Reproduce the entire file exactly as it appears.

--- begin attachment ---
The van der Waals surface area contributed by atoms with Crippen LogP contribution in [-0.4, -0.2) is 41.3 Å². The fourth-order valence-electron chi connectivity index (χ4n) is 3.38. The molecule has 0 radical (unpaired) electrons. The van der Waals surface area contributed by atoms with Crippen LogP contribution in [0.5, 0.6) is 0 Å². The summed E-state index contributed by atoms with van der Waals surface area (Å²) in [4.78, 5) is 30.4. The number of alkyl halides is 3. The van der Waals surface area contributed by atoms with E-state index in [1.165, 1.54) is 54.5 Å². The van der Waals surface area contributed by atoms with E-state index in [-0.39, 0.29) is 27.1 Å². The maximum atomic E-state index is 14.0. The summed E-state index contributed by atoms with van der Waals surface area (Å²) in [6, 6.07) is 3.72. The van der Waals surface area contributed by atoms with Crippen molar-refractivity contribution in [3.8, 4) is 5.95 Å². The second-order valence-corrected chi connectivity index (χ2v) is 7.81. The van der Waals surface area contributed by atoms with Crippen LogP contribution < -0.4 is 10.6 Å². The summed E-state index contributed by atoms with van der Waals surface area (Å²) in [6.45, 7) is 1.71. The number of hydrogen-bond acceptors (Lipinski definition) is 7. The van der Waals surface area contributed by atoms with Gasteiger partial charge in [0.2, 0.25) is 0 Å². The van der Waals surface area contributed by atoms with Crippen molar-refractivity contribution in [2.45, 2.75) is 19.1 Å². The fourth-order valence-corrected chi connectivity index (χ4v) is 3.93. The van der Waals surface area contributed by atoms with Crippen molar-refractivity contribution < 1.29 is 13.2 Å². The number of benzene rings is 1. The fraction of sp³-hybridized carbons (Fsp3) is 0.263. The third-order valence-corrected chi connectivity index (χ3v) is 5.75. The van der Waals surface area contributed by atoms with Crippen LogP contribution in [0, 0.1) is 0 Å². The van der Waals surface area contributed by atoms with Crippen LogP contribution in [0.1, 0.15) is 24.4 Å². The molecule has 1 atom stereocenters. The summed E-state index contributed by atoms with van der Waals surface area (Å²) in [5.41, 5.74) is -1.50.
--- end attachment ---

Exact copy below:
The van der Waals surface area contributed by atoms with Crippen LogP contribution in [-0.4, -0.2) is 41.3 Å². The fourth-order valence-electron chi connectivity index (χ4n) is 3.38. The molecule has 0 radical (unpaired) electrons. The van der Waals surface area contributed by atoms with Crippen LogP contribution in [0.5, 0.6) is 0 Å². The summed E-state index contributed by atoms with van der Waals surface area (Å²) in [4.78, 5) is 30.4. The number of alkyl halides is 3. The van der Waals surface area contributed by atoms with E-state index in [1.165, 1.54) is 54.5 Å². The van der Waals surface area contributed by atoms with E-state index in [-0.39, 0.29) is 27.1 Å². The maximum atomic E-state index is 14.0. The summed E-state index contributed by atoms with van der Waals surface area (Å²) in [6, 6.07) is 3.72. The van der Waals surface area contributed by atoms with Crippen molar-refractivity contribution in [3.8, 4) is 5.95 Å². The second-order valence-corrected chi connectivity index (χ2v) is 7.81. The van der Waals surface area contributed by atoms with Crippen LogP contribution < -0.4 is 10.6 Å². The summed E-state index contributed by atoms with van der Waals surface area (Å²) in [6.45, 7) is 1.71. The number of hydrogen-bond acceptors (Lipinski definition) is 7. The van der Waals surface area contributed by atoms with Gasteiger partial charge in [0.2, 0.25) is 0 Å². The van der Waals surface area contributed by atoms with Crippen molar-refractivity contribution in [2.45, 2.75) is 19.1 Å². The fourth-order valence-corrected chi connectivity index (χ4v) is 3.93. The van der Waals surface area contributed by atoms with Crippen molar-refractivity contribution < 1.29 is 13.2 Å². The number of benzene rings is 1. The fraction of sp³-hybridized carbons (Fsp3) is 0.263. The third-order valence-corrected chi connectivity index (χ3v) is 5.75. The van der Waals surface area contributed by atoms with Crippen LogP contribution in [0, 0.1) is 0 Å². The van der Waals surface area contributed by atoms with Crippen LogP contribution in [0.1, 0.15) is 24.4 Å². The molecule has 1 atom stereocenters. The summed E-state index contributed by atoms with van der Waals surface area (Å²) in [5.41, 5.74) is -1.50.